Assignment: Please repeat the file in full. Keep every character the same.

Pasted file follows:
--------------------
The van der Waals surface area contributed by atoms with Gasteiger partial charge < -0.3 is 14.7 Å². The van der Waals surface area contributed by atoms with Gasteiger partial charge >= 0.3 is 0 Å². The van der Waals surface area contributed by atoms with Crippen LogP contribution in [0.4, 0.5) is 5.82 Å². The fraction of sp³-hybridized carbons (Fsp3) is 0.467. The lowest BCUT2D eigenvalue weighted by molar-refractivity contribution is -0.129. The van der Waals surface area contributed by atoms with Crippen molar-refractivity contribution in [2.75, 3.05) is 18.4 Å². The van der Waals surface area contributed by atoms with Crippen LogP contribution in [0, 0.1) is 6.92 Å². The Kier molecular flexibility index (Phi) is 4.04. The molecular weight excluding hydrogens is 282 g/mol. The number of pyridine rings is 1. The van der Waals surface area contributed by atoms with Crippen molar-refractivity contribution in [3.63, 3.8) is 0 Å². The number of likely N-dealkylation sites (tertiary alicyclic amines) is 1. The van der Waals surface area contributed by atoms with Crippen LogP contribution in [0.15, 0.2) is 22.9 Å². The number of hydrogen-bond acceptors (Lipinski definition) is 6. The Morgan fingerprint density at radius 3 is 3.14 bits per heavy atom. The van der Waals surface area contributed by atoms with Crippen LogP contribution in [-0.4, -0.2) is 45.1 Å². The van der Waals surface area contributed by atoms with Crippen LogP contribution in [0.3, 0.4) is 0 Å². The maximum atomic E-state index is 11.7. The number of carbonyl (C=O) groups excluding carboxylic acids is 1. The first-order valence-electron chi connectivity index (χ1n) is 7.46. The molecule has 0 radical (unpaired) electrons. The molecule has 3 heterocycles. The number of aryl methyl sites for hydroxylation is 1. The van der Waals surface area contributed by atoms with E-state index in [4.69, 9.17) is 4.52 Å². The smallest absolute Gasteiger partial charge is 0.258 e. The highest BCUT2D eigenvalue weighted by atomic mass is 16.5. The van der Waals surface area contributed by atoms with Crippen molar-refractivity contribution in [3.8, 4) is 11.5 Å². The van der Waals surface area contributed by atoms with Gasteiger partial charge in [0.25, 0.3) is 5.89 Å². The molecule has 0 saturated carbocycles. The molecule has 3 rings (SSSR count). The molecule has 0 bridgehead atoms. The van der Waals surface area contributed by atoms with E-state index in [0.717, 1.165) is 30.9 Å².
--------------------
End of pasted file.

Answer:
The van der Waals surface area contributed by atoms with Gasteiger partial charge < -0.3 is 14.7 Å². The van der Waals surface area contributed by atoms with Gasteiger partial charge >= 0.3 is 0 Å². The van der Waals surface area contributed by atoms with Crippen LogP contribution in [0.4, 0.5) is 5.82 Å². The fraction of sp³-hybridized carbons (Fsp3) is 0.467. The lowest BCUT2D eigenvalue weighted by molar-refractivity contribution is -0.129. The van der Waals surface area contributed by atoms with Crippen molar-refractivity contribution in [2.75, 3.05) is 18.4 Å². The van der Waals surface area contributed by atoms with Crippen LogP contribution in [0, 0.1) is 6.92 Å². The Kier molecular flexibility index (Phi) is 4.04. The molecular weight excluding hydrogens is 282 g/mol. The number of pyridine rings is 1. The van der Waals surface area contributed by atoms with Crippen molar-refractivity contribution in [3.63, 3.8) is 0 Å². The number of likely N-dealkylation sites (tertiary alicyclic amines) is 1. The van der Waals surface area contributed by atoms with Crippen LogP contribution in [0.15, 0.2) is 22.9 Å². The number of hydrogen-bond acceptors (Lipinski definition) is 6. The Morgan fingerprint density at radius 3 is 3.14 bits per heavy atom. The van der Waals surface area contributed by atoms with Crippen LogP contribution in [-0.4, -0.2) is 45.1 Å². The van der Waals surface area contributed by atoms with Crippen LogP contribution in [0.3, 0.4) is 0 Å². The maximum atomic E-state index is 11.7. The number of carbonyl (C=O) groups excluding carboxylic acids is 1. The first-order valence-electron chi connectivity index (χ1n) is 7.46. The molecule has 0 radical (unpaired) electrons. The molecule has 3 heterocycles. The number of aryl methyl sites for hydroxylation is 1. The van der Waals surface area contributed by atoms with E-state index in [4.69, 9.17) is 4.52 Å². The smallest absolute Gasteiger partial charge is 0.258 e. The highest BCUT2D eigenvalue weighted by atomic mass is 16.5. The van der Waals surface area contributed by atoms with Crippen molar-refractivity contribution in [3.8, 4) is 11.5 Å². The van der Waals surface area contributed by atoms with Gasteiger partial charge in [0.25, 0.3) is 5.89 Å². The molecule has 0 saturated carbocycles. The molecule has 3 rings (SSSR count). The molecule has 0 bridgehead atoms. The van der Waals surface area contributed by atoms with E-state index in [0.717, 1.165) is 30.9 Å².